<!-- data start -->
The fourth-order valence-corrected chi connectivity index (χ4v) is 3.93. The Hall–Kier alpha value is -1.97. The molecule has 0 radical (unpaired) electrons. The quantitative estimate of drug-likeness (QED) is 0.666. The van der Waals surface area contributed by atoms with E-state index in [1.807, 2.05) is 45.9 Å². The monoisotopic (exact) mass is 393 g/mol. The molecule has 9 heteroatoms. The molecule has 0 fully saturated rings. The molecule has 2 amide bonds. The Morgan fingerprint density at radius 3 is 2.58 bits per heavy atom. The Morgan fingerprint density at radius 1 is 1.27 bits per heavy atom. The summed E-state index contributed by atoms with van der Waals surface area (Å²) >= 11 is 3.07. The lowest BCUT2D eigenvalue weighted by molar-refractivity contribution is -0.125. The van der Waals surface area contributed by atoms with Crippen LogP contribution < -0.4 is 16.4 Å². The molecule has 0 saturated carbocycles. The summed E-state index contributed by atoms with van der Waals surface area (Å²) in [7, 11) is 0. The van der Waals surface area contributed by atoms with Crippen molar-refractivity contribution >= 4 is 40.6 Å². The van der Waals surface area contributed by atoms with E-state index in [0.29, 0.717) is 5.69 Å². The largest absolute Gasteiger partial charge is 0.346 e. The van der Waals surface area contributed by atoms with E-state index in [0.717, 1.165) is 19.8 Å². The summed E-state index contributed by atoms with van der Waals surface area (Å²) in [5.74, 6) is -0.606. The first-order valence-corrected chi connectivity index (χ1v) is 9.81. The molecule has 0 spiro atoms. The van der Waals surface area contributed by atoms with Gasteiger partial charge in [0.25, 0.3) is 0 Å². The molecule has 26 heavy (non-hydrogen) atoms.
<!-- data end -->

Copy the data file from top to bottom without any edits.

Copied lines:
The fourth-order valence-corrected chi connectivity index (χ4v) is 3.93. The Hall–Kier alpha value is -1.97. The molecule has 0 radical (unpaired) electrons. The quantitative estimate of drug-likeness (QED) is 0.666. The van der Waals surface area contributed by atoms with E-state index in [1.807, 2.05) is 45.9 Å². The monoisotopic (exact) mass is 393 g/mol. The molecule has 9 heteroatoms. The molecule has 0 fully saturated rings. The molecule has 2 amide bonds. The Morgan fingerprint density at radius 3 is 2.58 bits per heavy atom. The Morgan fingerprint density at radius 1 is 1.27 bits per heavy atom. The summed E-state index contributed by atoms with van der Waals surface area (Å²) >= 11 is 3.07. The lowest BCUT2D eigenvalue weighted by molar-refractivity contribution is -0.125. The van der Waals surface area contributed by atoms with Crippen LogP contribution < -0.4 is 16.4 Å². The molecule has 0 saturated carbocycles. The summed E-state index contributed by atoms with van der Waals surface area (Å²) in [7, 11) is 0. The van der Waals surface area contributed by atoms with Crippen molar-refractivity contribution >= 4 is 40.6 Å². The van der Waals surface area contributed by atoms with E-state index in [0.29, 0.717) is 5.69 Å². The largest absolute Gasteiger partial charge is 0.346 e. The van der Waals surface area contributed by atoms with E-state index in [0.717, 1.165) is 19.8 Å². The summed E-state index contributed by atoms with van der Waals surface area (Å²) in [5.74, 6) is -0.606. The first-order valence-corrected chi connectivity index (χ1v) is 9.81. The molecule has 0 spiro atoms. The van der Waals surface area contributed by atoms with Gasteiger partial charge in [0.25, 0.3) is 0 Å². The molecule has 26 heavy (non-hydrogen) atoms.